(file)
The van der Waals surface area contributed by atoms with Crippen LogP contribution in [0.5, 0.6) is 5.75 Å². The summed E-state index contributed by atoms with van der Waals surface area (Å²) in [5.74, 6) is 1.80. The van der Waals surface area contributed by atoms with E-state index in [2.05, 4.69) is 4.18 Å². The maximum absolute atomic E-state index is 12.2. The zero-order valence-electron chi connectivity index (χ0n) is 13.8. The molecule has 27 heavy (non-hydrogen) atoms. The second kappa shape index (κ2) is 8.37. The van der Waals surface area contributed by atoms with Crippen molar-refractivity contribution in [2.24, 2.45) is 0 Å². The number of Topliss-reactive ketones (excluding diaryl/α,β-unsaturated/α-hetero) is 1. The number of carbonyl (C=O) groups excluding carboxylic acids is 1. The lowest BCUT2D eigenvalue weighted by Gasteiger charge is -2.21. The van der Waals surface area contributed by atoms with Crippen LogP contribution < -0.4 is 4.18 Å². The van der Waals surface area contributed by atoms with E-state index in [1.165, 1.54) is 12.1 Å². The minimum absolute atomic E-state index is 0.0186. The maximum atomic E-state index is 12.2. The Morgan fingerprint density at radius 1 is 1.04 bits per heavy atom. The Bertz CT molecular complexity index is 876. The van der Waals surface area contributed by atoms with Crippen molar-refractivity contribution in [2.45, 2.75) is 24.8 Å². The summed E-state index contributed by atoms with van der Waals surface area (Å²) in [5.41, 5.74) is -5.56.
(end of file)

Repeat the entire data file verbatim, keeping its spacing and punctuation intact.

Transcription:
The van der Waals surface area contributed by atoms with Crippen LogP contribution in [0.5, 0.6) is 5.75 Å². The summed E-state index contributed by atoms with van der Waals surface area (Å²) in [5.74, 6) is 1.80. The van der Waals surface area contributed by atoms with E-state index in [2.05, 4.69) is 4.18 Å². The maximum absolute atomic E-state index is 12.2. The zero-order valence-electron chi connectivity index (χ0n) is 13.8. The molecule has 27 heavy (non-hydrogen) atoms. The second kappa shape index (κ2) is 8.37. The van der Waals surface area contributed by atoms with Crippen molar-refractivity contribution in [2.24, 2.45) is 0 Å². The number of Topliss-reactive ketones (excluding diaryl/α,β-unsaturated/α-hetero) is 1. The number of carbonyl (C=O) groups excluding carboxylic acids is 1. The lowest BCUT2D eigenvalue weighted by Gasteiger charge is -2.21. The van der Waals surface area contributed by atoms with Crippen LogP contribution < -0.4 is 4.18 Å². The van der Waals surface area contributed by atoms with E-state index in [1.165, 1.54) is 12.1 Å². The minimum absolute atomic E-state index is 0.0186. The maximum atomic E-state index is 12.2. The Morgan fingerprint density at radius 1 is 1.04 bits per heavy atom. The Bertz CT molecular complexity index is 876. The van der Waals surface area contributed by atoms with Crippen molar-refractivity contribution in [2.45, 2.75) is 24.8 Å². The summed E-state index contributed by atoms with van der Waals surface area (Å²) in [5.41, 5.74) is -5.56.